December 3rd marked a very a significant day in the life of Superman, and a very degrading day for another. NPR has done a lot of work at getting the word out about comics and comic book creators, especially when Neil Gaiman took a guest spot in their morning edition news program. But December 3rd was the day NPR took the time to focus in on a specific comic book issue – Actions Comics #14 – where Superman is given a glimpse of his deceased home world as the light from the explosion has only now hit the eyes of Earthlings everywhere.
To hear the full broadcast, Head on over to NPR’s Morning Edition.
The exact science of how this works within the story is something you’ll have to discover for yourself by picking up issue #14. It’s a good one by the way, one I should have reviewed. NPR takes time to focus in on one of the issue’s key characters, Neil deGrasse Tyson, a scientist in real life, permits DC Comics to not only use his Planetarium’s namesake in the comic, but his likeness as well. Tyson assists DC with making the science of seeing the explosive light of a 27 years dead planet plausible, grounding it in scientific fact.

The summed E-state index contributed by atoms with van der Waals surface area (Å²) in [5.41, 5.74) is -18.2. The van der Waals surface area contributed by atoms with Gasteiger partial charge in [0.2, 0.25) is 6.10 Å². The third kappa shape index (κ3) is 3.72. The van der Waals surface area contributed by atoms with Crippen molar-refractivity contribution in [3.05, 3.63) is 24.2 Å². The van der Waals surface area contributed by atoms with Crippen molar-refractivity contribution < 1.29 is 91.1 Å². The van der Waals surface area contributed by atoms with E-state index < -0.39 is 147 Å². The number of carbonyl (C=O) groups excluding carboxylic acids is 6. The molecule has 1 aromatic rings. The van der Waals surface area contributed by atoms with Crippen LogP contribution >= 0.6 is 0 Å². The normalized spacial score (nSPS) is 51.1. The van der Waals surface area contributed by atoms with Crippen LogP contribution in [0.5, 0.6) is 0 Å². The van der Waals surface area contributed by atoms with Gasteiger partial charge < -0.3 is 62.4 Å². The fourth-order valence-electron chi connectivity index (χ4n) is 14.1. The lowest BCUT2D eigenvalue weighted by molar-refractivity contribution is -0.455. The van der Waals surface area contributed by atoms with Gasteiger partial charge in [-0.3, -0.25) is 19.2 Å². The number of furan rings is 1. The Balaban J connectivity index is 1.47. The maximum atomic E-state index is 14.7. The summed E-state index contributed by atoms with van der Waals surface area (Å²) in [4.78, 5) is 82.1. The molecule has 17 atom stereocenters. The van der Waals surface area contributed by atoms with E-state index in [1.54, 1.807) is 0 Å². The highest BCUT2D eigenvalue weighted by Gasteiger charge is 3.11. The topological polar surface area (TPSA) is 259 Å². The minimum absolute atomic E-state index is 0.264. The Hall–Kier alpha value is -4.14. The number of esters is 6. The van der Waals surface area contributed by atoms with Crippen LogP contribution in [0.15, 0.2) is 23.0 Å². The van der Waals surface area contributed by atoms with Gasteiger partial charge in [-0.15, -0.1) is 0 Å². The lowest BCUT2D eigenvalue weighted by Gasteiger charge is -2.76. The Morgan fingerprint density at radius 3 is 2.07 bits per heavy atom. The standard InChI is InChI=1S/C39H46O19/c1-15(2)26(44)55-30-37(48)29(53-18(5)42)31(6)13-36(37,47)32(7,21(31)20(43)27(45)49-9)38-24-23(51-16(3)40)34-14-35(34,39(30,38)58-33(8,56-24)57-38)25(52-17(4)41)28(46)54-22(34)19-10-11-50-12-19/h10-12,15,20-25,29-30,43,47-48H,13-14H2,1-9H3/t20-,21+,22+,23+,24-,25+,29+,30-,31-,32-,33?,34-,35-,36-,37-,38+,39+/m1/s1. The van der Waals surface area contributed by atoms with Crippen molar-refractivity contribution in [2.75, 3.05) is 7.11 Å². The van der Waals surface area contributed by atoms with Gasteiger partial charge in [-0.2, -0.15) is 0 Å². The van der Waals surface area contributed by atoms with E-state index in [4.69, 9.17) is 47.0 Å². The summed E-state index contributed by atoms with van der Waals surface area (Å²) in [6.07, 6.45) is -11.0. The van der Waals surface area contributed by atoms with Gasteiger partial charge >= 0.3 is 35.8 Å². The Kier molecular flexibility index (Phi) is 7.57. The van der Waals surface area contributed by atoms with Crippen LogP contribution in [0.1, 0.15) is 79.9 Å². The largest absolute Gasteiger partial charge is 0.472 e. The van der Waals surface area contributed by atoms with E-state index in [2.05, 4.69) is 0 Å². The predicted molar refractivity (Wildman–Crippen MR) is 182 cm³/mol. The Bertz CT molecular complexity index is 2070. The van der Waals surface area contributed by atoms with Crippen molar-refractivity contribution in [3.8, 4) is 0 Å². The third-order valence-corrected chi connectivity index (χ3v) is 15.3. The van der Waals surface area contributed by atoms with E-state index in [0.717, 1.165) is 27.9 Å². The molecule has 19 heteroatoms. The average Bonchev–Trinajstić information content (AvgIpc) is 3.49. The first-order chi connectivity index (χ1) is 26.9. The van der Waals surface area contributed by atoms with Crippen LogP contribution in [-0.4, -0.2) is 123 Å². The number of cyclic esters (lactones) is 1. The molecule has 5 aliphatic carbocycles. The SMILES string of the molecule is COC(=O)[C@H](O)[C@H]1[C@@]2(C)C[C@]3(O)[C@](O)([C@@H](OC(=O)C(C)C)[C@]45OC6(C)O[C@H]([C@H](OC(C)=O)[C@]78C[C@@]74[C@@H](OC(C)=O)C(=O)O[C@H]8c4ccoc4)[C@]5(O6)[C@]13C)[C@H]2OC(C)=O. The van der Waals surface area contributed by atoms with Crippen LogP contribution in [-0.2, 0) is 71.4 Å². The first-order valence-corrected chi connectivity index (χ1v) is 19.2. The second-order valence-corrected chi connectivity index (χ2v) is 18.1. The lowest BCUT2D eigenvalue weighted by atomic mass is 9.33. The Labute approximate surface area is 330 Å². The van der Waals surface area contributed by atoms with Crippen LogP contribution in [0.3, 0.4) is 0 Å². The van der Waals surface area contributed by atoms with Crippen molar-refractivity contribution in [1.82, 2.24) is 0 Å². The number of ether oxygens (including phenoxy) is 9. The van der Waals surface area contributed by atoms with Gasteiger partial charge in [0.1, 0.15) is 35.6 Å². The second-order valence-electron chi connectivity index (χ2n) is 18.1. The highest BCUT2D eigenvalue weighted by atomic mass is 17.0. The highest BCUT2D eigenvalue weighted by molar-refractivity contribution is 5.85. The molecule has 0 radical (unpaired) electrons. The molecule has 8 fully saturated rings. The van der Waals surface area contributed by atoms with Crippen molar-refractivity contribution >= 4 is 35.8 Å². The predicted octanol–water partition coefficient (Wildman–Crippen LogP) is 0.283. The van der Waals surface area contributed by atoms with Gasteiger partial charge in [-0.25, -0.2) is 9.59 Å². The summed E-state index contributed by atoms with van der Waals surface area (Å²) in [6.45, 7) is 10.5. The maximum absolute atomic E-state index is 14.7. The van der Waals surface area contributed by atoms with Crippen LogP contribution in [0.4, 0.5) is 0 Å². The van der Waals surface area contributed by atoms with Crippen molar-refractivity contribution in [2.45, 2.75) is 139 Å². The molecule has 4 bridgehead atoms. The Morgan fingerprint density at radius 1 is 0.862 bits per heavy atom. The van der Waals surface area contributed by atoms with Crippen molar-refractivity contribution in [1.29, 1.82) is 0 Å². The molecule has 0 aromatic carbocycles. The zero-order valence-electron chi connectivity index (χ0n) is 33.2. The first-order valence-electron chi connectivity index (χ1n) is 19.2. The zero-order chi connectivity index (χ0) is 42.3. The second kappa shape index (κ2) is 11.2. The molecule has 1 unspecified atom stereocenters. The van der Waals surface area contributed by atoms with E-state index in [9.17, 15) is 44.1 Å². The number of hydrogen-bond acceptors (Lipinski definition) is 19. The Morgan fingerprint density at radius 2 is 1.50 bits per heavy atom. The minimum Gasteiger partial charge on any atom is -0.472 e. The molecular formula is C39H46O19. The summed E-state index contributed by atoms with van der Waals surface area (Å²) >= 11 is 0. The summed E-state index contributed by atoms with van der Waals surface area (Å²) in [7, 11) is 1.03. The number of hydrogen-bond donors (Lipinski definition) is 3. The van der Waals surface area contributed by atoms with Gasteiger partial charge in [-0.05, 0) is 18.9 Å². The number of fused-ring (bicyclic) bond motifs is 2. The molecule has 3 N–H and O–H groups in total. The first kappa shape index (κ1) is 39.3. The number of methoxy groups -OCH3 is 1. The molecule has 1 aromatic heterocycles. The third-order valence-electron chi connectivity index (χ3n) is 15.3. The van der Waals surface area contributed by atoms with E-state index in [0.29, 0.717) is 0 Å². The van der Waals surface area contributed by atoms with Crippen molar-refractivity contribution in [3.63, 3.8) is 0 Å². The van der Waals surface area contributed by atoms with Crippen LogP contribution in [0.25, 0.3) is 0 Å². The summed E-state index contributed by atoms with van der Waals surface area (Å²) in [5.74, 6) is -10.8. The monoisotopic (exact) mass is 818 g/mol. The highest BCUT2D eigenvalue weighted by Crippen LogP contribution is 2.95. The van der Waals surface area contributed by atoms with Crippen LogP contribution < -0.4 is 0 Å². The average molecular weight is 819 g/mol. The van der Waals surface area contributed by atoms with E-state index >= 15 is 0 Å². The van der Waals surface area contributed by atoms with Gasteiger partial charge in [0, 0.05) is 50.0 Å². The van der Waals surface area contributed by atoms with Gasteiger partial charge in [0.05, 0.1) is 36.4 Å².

The interview is actually quite interesting and proves, once again, that comics pay closer attention to the reality of science than we give the industry credit for. However, despite how intriguing the dialog between Tyson and NPR’s David Greene was, the scientist makes a comment that simply proves the truth within a common stereotype of one of DC’s strongest superheroes….Aquaman.
Tyson states that he was happy to ”assist Superman in his time of need.” This was, of course, an emotional time for Supes since he’s actually getting to see his homeworld destroyed by the unknown force of nature that killed it. However, Superman is special and Tyson would only do it for the head honchos. His next statement after his proclamation of wanting to help Superman was…
“I would not have done it for Aquaman.”
Geoff Johns hit the nail on the head, people simply don’t respect Aquaman. Who would have known that even respected scientists would treat such a iconic superhero with this level of shame. Tyson, I think what you did for Action #14 was awesome and fun, but let’s not treat the King of Atlantis with such disrespect.